Is Historical Ignorance a Source of Our Political Polarization?

Ignorance

I largely agree with Jonah Goldberg’s National Review piece on “The Dangers of Arrogant Ignorance.”

Here is a taste:

It is a common human foible to think you know more than you do and to assume that when someone, particularly someone you don’t like, says something you don’t understand that the fault must be in the speaker, not the listener. “It’s a universal law — intolerance is the first sign of an inadequate education,” observed Alexander Solzhenitsyn. “An ill-educated person behaves with arrogant impatience, whereas truly profound education breeds humility.”

Ideological and political polarization is a big concern these days, and commentators on the Right and Left have chewed the topic to masticated pulp. But it occurs to me that one unappreciated factor is widespread historical ignorance, and the arrogant impatience of reaching conclusions before thinking. The instantaneity of TV and Twitter only amplifies the problem.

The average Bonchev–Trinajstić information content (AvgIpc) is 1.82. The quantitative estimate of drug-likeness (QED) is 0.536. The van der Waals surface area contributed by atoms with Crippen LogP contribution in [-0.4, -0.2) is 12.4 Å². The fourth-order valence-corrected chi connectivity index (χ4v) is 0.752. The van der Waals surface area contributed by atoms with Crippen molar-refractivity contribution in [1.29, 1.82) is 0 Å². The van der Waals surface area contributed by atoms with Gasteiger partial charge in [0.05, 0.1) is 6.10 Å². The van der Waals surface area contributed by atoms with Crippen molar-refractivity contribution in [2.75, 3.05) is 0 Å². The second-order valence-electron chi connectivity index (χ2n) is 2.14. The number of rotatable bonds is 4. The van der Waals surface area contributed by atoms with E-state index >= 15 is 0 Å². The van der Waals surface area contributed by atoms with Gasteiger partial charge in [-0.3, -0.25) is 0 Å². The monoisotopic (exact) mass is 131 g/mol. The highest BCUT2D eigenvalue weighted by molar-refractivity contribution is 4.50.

Read the entire piece here.

Historicizing “Drain the Swamp”

drain-the-swamp

As many of you know, POTUS-elect Donald Trump wants to “drain the swamp” that is Washington D.C.   When he talks about “draining the swamp” I am assuming that he wants to get rid of special interests and “insider” politicians who have been in Washington for too long and are thus standing in the way of making America great again.

But what is the meaning of the phrase “drain the swamp?”  How was it been used before it became a political slogan?  Yoni Appelbaum, the Washington Bureau Chief at The Atlantic, has written ten brilliant tweets to explain all of this.  (Check out Yoni on Episode 3 of The Way of Improvement Leads Home podcast).

Here they are: